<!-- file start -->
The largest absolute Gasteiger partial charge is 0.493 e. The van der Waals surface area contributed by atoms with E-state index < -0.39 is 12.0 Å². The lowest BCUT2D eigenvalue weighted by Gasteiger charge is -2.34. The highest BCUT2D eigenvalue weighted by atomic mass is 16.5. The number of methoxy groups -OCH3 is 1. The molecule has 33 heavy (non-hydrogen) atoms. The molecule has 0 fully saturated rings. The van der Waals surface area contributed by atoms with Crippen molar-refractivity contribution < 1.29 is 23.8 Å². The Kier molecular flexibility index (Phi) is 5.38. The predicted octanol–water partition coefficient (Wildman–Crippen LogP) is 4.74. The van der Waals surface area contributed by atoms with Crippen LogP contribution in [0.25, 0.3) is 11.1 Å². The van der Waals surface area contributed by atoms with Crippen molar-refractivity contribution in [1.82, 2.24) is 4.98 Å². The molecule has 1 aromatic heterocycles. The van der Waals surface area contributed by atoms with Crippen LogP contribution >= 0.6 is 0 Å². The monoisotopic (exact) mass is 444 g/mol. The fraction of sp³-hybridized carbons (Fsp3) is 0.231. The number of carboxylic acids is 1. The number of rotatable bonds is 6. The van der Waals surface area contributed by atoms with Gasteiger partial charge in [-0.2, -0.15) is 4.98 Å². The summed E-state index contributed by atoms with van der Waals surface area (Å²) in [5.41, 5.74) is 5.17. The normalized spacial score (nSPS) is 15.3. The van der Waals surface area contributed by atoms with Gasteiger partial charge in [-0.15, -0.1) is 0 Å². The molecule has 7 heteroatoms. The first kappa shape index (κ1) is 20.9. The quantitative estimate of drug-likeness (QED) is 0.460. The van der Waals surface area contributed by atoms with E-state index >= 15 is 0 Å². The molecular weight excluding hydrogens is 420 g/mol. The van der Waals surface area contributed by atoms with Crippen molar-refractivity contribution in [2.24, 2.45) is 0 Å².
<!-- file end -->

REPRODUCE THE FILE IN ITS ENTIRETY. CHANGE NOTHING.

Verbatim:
The largest absolute Gasteiger partial charge is 0.493 e. The van der Waals surface area contributed by atoms with E-state index < -0.39 is 12.0 Å². The lowest BCUT2D eigenvalue weighted by Gasteiger charge is -2.34. The highest BCUT2D eigenvalue weighted by atomic mass is 16.5. The number of methoxy groups -OCH3 is 1. The molecule has 33 heavy (non-hydrogen) atoms. The molecule has 0 fully saturated rings. The van der Waals surface area contributed by atoms with Crippen molar-refractivity contribution < 1.29 is 23.8 Å². The Kier molecular flexibility index (Phi) is 5.38. The predicted octanol–water partition coefficient (Wildman–Crippen LogP) is 4.74. The van der Waals surface area contributed by atoms with Crippen LogP contribution in [0.25, 0.3) is 11.1 Å². The van der Waals surface area contributed by atoms with Crippen molar-refractivity contribution in [1.82, 2.24) is 4.98 Å². The molecule has 1 aromatic heterocycles. The van der Waals surface area contributed by atoms with Crippen LogP contribution >= 0.6 is 0 Å². The monoisotopic (exact) mass is 444 g/mol. The fraction of sp³-hybridized carbons (Fsp3) is 0.231. The number of carboxylic acids is 1. The number of rotatable bonds is 6. The van der Waals surface area contributed by atoms with Gasteiger partial charge in [-0.2, -0.15) is 4.98 Å². The summed E-state index contributed by atoms with van der Waals surface area (Å²) in [5.41, 5.74) is 5.17. The normalized spacial score (nSPS) is 15.3. The van der Waals surface area contributed by atoms with Gasteiger partial charge in [-0.15, -0.1) is 0 Å². The molecule has 7 heteroatoms. The first kappa shape index (κ1) is 20.9. The quantitative estimate of drug-likeness (QED) is 0.460. The van der Waals surface area contributed by atoms with E-state index >= 15 is 0 Å². The molecular weight excluding hydrogens is 420 g/mol. The van der Waals surface area contributed by atoms with Crippen molar-refractivity contribution in [2.24, 2.45) is 0 Å².